Over the last two decades there has been a shift in the approach to early intervention away from paying attention to what was thought to be the underlying cause of a child's movement difficulties (referred to as process approaches) to models that emphasize the importance of motor learning within the context of performing tasks referred to as task oriented approaches (Law and Darrah 2014).
The task oriented models are based on the understanding that motor learning occurs when an infant engages with a task that has a goal and an endpoint.
The task oriented models have defined tasks and goals in different ways
Some have emphasized tasks drawn from everyday life, others have defined tasks in terms of basic skills (eg rise-to-standing activities). Others have emphasized family centered goals and or have a program of functional activities. (See below)
More recently the CanChild team have described an approach to intervention, called Focus on Function, that emphasizes family centered goals and the adaptation of selected tasks to allow the child to succeed. The emphasis is on adapting the task and the environment rather than changing the child (ie working on impairments) (Law et al 2011).
The most recent work on task oriented intervention comes from the team at the Cerebral Palsy Alliance Research Institute, University of Notre Dame in Australia who have developed the GAME (Goals,activitiy motor experience) intervention for infants at high risk for developing cerebral palsy. A RCT published in 2016 has shown the GAME approach to be effective. Read more
Why are all task oriented approaches effective?
Research into the effectiveness of task oriented shows that all the different models have a significant impact on a child's function as defined by each research team.
A look at the similarities between all the models provides a clue to what makes them effective.
Independent action: the infants are encouraged to engage independently with the task in an effortful way to reach new goals. Infants are encouraged to find their own solutions to the movement problem.
Independent action means that the infant acquires a ever expanding set of solutions to different movement problems and builds up a store of action plans. Success breeds success.
Independent achievement of goals increases the infant's sense of I-can-do and self efficacy. The infant starts to expect more of him/herself - as do parents and caregivers.
Frequency of practice: all approaches provide increased opportunities for an infant to practice new skills.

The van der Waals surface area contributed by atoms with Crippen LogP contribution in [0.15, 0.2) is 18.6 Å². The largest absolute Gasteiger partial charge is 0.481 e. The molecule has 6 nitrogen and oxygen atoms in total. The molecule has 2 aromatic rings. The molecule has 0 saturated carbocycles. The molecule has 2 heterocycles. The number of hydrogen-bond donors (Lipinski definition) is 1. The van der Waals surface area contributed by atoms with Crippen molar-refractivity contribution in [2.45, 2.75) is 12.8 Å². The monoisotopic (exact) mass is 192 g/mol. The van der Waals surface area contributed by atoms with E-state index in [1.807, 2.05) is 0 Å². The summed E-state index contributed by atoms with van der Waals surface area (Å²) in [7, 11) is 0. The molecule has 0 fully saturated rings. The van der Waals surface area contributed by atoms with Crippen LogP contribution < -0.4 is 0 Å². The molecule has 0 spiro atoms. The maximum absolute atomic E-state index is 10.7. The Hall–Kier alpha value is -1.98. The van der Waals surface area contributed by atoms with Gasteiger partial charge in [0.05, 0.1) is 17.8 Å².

Family centered intervention: parents are motivated to put effort into training and practice. This means more time and effort goes into task practice.
Training attention skills: independent action teaches the infant to pay attention to the task.
Finding solutions to movement problems requires the ability to adapt and adjust to task requirements and the environment. The infant learns to explore and use trial-and-error to find a solution. This requires the ability to adjust movement patterns to suite the task requirements.
Darrah, J., Law, M. C., Pollock, N., Wilson, B., Russell, D. J., Walter, S. D., et al. (2011). Context therapy: a new intervention approach for children with cerebral palsy. Developmental medicine and child neurology, 53(7), 615-620. PDF
Law M, Darrah J, Pollock N, Rosenbaum P, Russell D, Walter SD, Petrenchik T, Wilson B, Wright V. Focus on Function - a randomized controlled trial comparing two rehabilitation interventions for young children with cerebral palsy. BMC Pediatr. 2007 Sep 27;7:31. PDF
Law, M. C., Darrah, J., Pollock, N., Wilson, B., Russell, D. J., Walter, S. D., et al. (2011). Focus on function: a cluster, randomized controlled trial comparing child- versus context-focused intervention for young children with cerebral palsy. Developmental medicine and child neurology, 53(7), 621-629.
Morgan C, Novak I, Dale RC, Guzzetta A, Badawi N. Single blind randomised controlled trial of GAME (Goals - Activity - Motor Enrichment) in infants at high risk of cerebral palsy. Res Dev Disabil. 2016 Aug;55:256-67. Abstract
Morgan C, Novak I, Dale RC, Guzzetta A, Badawi N. GAME (Goals - Activity - Motor Enrichment): protocol of a single blind randomised controlled trial of motor training, parent education and environmental enrichment for infants at high risk of cerebral palsy. BMC Neurol. 2014 Oct 7;14:203. PDF
Morgan C, Novak I, Dale RC, Badawi N. Optimising motor learning in infants at high risk of cerebral palsy: a pilot study. BMC Pediatr. 2015 Apr 1;15:30. doi: 10.1186/s12887-015-0347-2. Article
Morgan C, Novak I, Badawi N. Enriched environments and motor outcomes in cerebral palsy: systematic review and meta-analysis. Pediatrics. 2013 Sep;132(3):e735-46. doi: 10.1542/peds.2012-3985. Article
Ahl LE, Johansson E, Granat T, Carlberg EB. Functional therapy for children with cerebral palsy: an ecological approach. Dev Med Child Neurol 2005; 47: 613–9. PDF
Ketelaar M, Vermeer A, Hart Ht, Petegem-van Beek Ev, Helders PJM. Effects of a functional therapy program on motor abilities of children with cerebral palsy. Phys Ther 2001; 81: 1534–45 PDF
Salem Y, Godwin EM. Effects of task-oriented training on mobility function in children with cerebral palsy. NeuroReha- bilitation 2009; 24: 307–13. Full Abstract
Ryalls, B. O., Harbourne, R., Kelly-Vance, L., Wickstrom, J., Stergiou, N., & Kyvelidou, A. (2016). A Perceptual Motor Intervention Improves Play Behavior in Children with Moderate to Severe Cerebral Palsy. Frontiers in Psychology, 7, 643. http://doi.org/10.3389/fpsyg.2016.00643